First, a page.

Connoisseur’s Guide to Bespoke Footwear

John Carnera and George Glasgow of G.J. Cleverley made headlines in the early 1990s when the British bespoke shoemakers acquired a cache of Russian reindeer hides at auction that had been resting in the hull of a recovered sunken cargo ship for more than 200 years. The skins, which the duo used to make dozens of pairs of custom shoes, had a distinctive color and texture because 18th-century leather tanning took as long as 18 months, as opposed to the few days required today. “It was truly a labor of love,” offers Carnera.

The same could be said of the bespoke, or custom, shoemakers who still make footwear by hand with leather, a hammer, and nails. Although custom footwear is slowly becoming a lost art, a handful of shoemakers are steadfastly keeping the age-old craft alive. Once you step out in a pair of bespoke shoes, customized to your foot’s individual characteristics, it’s hard to wear anything else. Here is a guide of what to expect when purchasing bespoke footwear.

  • It’s no longer necessary to cross the Atlantic to be fitted for a pair of custom shoes. Most shoemakers visit the U.S. several times throughout the year to take precise measurements, orders, and fittings using luxury hotel suites as their temporary showrooms.
  • The bespoke process, in fact, has nothing to do with trying on shoes. Instead, the shoemakers meet with clients to learn their style, leather preferences, and lifestyle needs. Next, shoemakers take tedious measurements and trace the shape of the feet on paper, in addition to taking careful notes on every nuance of the foot, such as unusual toe joints, bone spurs, and crooked toes.
  • From these measurements, personal lasts (hand-carved wooden replicas of a client’s feet) are created. A typical set of lasts will take as long as two weeks to produce, and, although technically owned by the client, they will remain in the shoemaker’s workshop for future orders.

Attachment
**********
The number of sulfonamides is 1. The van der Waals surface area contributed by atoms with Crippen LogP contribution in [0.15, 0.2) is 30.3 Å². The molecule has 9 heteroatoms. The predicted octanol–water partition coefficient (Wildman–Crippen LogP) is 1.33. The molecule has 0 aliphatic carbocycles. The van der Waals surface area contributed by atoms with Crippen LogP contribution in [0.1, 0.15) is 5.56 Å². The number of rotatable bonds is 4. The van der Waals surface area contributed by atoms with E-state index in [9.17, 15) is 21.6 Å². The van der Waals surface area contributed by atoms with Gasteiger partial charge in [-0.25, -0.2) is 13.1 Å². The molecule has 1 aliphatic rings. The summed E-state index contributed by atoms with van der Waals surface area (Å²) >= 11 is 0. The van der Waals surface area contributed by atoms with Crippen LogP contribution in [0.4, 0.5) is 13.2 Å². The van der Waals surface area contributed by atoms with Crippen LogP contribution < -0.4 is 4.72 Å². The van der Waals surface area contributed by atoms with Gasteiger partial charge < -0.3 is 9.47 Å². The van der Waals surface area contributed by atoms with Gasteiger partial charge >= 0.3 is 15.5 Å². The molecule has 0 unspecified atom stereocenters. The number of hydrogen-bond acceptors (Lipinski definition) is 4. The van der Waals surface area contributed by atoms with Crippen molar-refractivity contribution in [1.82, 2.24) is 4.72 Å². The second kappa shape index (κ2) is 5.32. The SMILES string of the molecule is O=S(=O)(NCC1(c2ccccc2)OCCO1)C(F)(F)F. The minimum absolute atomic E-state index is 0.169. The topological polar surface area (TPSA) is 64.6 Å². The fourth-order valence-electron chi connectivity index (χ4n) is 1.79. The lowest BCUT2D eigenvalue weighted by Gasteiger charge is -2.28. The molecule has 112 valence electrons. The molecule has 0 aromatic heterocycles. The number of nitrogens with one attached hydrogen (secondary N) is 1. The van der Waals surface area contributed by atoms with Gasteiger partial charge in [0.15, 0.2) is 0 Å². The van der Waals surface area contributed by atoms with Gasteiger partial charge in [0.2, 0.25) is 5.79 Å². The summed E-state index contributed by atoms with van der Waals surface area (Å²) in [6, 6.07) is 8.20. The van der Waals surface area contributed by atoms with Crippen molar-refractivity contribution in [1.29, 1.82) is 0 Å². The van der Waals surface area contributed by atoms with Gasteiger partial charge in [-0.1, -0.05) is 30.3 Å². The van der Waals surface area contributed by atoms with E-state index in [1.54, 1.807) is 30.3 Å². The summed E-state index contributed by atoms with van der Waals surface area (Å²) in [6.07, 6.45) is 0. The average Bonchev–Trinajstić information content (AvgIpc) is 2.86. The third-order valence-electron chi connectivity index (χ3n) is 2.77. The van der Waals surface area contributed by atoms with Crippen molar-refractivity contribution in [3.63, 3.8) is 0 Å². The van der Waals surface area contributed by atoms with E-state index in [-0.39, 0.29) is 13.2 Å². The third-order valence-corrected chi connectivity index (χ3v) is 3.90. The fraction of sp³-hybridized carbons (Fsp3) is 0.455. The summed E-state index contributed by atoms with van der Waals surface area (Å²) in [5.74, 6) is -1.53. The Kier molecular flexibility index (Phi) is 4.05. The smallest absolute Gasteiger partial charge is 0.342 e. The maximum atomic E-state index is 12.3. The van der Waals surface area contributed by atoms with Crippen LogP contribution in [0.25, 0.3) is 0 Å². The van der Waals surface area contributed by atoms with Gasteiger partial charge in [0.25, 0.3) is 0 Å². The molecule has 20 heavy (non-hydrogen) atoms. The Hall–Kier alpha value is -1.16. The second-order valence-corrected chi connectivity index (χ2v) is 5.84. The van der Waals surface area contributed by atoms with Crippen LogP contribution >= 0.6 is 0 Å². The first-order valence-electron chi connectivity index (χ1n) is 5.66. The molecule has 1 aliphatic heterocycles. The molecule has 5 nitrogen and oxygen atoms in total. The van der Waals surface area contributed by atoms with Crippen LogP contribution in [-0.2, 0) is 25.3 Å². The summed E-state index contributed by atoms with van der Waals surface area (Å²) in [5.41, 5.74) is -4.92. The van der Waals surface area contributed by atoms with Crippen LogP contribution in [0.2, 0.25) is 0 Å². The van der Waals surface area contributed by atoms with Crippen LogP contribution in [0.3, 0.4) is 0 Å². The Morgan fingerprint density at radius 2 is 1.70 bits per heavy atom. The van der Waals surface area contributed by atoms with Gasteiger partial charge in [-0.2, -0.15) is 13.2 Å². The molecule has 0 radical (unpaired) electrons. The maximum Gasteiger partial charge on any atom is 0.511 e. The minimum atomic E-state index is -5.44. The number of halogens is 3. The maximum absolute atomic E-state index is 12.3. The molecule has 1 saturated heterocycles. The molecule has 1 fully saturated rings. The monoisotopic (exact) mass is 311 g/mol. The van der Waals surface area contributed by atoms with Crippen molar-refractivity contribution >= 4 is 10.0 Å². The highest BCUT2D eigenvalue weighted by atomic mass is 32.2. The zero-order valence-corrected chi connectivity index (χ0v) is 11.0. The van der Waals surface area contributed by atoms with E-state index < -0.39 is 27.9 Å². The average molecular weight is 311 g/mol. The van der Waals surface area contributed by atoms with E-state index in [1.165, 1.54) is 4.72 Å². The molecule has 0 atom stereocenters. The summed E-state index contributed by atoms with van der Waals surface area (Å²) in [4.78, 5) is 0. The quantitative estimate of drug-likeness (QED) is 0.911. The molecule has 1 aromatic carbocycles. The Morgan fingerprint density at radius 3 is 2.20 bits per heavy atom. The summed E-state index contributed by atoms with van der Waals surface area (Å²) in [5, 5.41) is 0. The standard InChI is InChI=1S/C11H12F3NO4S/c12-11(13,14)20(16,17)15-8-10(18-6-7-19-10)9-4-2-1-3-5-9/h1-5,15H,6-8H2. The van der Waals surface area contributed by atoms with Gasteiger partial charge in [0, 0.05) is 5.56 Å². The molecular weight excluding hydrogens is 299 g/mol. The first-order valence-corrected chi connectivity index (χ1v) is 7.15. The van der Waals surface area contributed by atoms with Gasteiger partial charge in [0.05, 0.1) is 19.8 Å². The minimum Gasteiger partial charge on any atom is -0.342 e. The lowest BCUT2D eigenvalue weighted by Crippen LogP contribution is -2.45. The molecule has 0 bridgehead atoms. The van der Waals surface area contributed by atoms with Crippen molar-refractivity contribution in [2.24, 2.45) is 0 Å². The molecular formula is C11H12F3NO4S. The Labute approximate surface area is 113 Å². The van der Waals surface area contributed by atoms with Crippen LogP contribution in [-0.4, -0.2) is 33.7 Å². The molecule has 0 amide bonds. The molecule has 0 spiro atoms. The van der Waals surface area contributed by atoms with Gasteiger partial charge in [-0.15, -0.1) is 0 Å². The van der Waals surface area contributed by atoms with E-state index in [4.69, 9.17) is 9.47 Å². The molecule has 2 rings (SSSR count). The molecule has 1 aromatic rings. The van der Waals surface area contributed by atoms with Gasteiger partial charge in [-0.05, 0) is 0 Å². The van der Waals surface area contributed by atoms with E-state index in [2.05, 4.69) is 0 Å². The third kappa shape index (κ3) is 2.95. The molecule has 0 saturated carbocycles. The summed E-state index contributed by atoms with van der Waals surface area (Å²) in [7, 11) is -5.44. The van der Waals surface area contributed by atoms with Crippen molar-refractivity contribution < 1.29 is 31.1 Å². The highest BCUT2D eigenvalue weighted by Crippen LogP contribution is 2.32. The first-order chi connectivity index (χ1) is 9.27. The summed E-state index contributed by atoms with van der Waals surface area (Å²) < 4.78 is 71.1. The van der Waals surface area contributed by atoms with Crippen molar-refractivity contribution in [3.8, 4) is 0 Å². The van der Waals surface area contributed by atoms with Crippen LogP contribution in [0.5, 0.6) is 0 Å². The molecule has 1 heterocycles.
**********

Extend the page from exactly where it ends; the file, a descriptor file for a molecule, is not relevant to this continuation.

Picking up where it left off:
• The wooden last is sent to a closer, a craftsman whose job is to create a series of paper patterns around the lasts. The patterns are delivered to a leather specialist who cuts the actual pattern in leather for the footwear.
  • Once the insoles, outsoles, and heel material have been cut into patterns, they are returned to the closer, who sews them together using the appropriate linings and stiffeners, later marrying them to the sole of the shoe with heavy-strength hemp cord. All of this is done while the leather is still on the wooden last to be sure the shoes fit the foot like a second skin. The entire process takes months, primarily because the leather has to be wet, molded, and dried several times throughout the making to ensure the leather holds its shape.
  • Custom-made shoes always remain on the last for three weeks or more for the shoe to mold and hold the proper shape for its lifetime. When the wooden last is finally removed from the finished shoe, a leather “sock” bearing the shoemaker’s name is inserted inside, and the leather is polished.
  • The finest bespoke footwear is produced with Goodyear-welted soles. This means an extra layer of material, known as the welt, is sewn between the upper and the sole. Because the welt is sewn, not glued, in place it can be easily taken apart and replaced when the soles develop holes. If the leather upper isn’t damaged, a good pair of bespoke shoes—resoled when necessary—should last a lifetime or longer.
  • It takes anywhere from six months to more than a year for delivery of a pair of bespoke shoes, depending on the workshop and its workload. But once the original last is made, future orders can move more quickly. A typical pair of custom-made calfskin lace-ups from G.J. Cleverley start about $3,500, and a pair of Silvano Lattanzi hand-finished crocodile brogues can run six figures.
  • Bespoke footwear should come fitted with wooden lasts made especially to help retain the shoes’ shape and absorb moisture when the shoes are not being worn.

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